On a recent Outback trip, I noticed a snake on the road which appeared to be dead. Because my passengers were all enthusiastically snapping away with their cameras at anything which moved – and also at lots of things which didn’t move – I stopped the car, and, after a closer inspection of the said reptile using the toe of my boot, concluded it was in fact deceased, and so picked it up by the tail to provide yet another photo opportunity.
(Photo: J Shailer)
I’ve never really come up to speed on identifying snakes, largely due to not having seen a lot of them. I’d have a rough chance of identifying a red-bellied black or a king brown or a tiger snake, but beyond that I’d be glad if they’d just move away without waiting to be identified. One of the reasons I don’t travel outback in the summer is that I’m happy to let the snakes do their hot-weather thing without me being there.
Of course, snakes – like dingoes – tend to get rather bad press. They’re the baddies before they’ve even bitten anybody. But let me ask you this: have you ever heard of one of the early Australian explorers being bitten by a snake? In spite of being out in the bush or the desert for long periods of time, they seldom seemed to have any snake problems.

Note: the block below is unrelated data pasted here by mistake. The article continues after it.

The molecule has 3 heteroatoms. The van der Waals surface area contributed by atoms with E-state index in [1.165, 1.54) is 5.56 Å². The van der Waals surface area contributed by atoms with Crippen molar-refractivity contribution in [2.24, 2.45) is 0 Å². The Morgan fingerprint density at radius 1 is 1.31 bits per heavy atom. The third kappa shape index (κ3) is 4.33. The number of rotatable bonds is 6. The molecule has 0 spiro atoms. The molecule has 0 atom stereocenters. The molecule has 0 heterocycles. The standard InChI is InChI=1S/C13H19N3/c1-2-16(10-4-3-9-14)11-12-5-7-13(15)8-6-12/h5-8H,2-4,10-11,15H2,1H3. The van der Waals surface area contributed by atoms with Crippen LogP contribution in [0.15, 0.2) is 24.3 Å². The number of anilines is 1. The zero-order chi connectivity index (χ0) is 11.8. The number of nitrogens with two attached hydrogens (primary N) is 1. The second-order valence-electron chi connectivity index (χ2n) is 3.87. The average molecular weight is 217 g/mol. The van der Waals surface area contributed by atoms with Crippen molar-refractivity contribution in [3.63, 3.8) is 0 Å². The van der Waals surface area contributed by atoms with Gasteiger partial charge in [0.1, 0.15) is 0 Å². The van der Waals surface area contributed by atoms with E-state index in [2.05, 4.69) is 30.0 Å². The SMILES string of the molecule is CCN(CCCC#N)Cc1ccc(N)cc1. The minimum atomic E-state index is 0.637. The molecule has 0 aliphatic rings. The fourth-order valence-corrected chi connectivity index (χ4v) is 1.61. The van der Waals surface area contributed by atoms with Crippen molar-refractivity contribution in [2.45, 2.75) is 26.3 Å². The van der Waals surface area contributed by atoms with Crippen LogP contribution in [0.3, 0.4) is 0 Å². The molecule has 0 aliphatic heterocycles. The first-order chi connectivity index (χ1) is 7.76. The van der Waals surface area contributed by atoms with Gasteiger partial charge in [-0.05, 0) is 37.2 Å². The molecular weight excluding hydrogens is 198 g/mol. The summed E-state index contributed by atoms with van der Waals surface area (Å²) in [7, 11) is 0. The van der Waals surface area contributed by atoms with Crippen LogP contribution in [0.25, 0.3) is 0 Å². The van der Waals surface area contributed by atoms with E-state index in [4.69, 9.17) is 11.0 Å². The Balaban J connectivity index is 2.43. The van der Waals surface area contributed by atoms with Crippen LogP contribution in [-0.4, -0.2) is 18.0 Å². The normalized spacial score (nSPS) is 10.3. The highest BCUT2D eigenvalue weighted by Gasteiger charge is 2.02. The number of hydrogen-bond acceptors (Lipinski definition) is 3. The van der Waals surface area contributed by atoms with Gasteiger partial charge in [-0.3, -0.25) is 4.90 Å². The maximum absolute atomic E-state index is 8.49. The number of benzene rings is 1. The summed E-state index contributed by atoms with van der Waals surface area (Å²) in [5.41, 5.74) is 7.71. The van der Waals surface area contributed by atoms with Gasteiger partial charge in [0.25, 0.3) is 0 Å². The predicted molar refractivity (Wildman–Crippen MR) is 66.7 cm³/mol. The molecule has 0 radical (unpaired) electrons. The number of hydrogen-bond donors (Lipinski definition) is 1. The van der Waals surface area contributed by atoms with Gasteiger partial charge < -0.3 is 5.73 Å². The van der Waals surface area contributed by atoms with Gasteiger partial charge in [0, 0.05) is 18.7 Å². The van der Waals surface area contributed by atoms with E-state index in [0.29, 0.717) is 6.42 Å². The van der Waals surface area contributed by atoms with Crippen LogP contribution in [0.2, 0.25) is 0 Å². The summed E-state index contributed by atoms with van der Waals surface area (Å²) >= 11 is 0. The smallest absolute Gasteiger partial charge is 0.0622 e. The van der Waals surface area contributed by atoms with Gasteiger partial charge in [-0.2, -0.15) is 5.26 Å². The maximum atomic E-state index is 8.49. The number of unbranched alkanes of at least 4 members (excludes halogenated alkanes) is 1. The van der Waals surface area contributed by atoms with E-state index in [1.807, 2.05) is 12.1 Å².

It was only after showing the photo of me with the snake to an Outback resident that it was identified as an “inland taipan” (see picture), also known as the “fierce snake”. Wikipedia tells me it is regarded as “the most venomous land snake in the world”. I’m told that one drop of its venom is enough to kill 100 adult men. The good news is that although it’s called “fierce”, that refers to the strength of its venom, and not its aggressive behaviour. It is normally “shy and reclusive”, which is probably just as well.